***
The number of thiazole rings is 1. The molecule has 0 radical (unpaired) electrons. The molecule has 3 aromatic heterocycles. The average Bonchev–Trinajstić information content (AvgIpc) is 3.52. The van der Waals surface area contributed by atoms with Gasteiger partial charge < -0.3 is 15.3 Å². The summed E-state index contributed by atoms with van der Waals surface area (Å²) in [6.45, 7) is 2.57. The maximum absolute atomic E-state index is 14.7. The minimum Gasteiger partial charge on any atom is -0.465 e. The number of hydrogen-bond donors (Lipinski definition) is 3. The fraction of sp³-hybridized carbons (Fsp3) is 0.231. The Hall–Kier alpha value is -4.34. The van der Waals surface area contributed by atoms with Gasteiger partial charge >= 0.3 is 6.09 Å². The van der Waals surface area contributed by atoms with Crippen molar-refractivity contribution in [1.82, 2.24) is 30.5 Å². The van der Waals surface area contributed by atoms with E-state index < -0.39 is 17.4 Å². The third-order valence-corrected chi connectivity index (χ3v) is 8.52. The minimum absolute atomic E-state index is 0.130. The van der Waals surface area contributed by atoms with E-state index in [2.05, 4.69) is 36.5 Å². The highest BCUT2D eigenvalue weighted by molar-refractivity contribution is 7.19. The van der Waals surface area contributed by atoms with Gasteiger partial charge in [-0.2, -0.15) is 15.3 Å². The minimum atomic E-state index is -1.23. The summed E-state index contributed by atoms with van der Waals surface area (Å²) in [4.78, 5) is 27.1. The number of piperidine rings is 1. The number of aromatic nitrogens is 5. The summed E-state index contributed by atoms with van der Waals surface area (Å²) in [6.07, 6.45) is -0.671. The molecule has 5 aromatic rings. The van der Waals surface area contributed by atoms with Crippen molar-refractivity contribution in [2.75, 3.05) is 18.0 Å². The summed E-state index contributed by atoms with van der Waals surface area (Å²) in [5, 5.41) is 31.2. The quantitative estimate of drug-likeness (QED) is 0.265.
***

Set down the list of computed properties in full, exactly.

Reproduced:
The number of thiazole rings is 1. The molecule has 0 radical (unpaired) electrons. The molecule has 3 aromatic heterocycles. The average Bonchev–Trinajstić information content (AvgIpc) is 3.52. The van der Waals surface area contributed by atoms with Gasteiger partial charge < -0.3 is 15.3 Å². The summed E-state index contributed by atoms with van der Waals surface area (Å²) in [6.45, 7) is 2.57. The maximum absolute atomic E-state index is 14.7. The minimum Gasteiger partial charge on any atom is -0.465 e. The number of hydrogen-bond donors (Lipinski definition) is 3. The fraction of sp³-hybridized carbons (Fsp3) is 0.231. The Hall–Kier alpha value is -4.34. The van der Waals surface area contributed by atoms with Gasteiger partial charge >= 0.3 is 6.09 Å². The van der Waals surface area contributed by atoms with Crippen molar-refractivity contribution in [1.82, 2.24) is 30.5 Å². The van der Waals surface area contributed by atoms with E-state index < -0.39 is 17.4 Å². The third-order valence-corrected chi connectivity index (χ3v) is 8.52. The minimum absolute atomic E-state index is 0.130. The van der Waals surface area contributed by atoms with E-state index in [2.05, 4.69) is 36.5 Å². The highest BCUT2D eigenvalue weighted by molar-refractivity contribution is 7.19. The van der Waals surface area contributed by atoms with Gasteiger partial charge in [-0.2, -0.15) is 15.3 Å². The minimum atomic E-state index is -1.23. The summed E-state index contributed by atoms with van der Waals surface area (Å²) in [4.78, 5) is 27.1. The number of piperidine rings is 1. The number of aromatic nitrogens is 5. The summed E-state index contributed by atoms with van der Waals surface area (Å²) in [6.07, 6.45) is -0.671. The molecule has 5 aromatic rings. The van der Waals surface area contributed by atoms with Crippen molar-refractivity contribution in [2.75, 3.05) is 18.0 Å². The summed E-state index contributed by atoms with van der Waals surface area (Å²) in [5, 5.41) is 31.2. The quantitative estimate of drug-likeness (QED) is 0.265.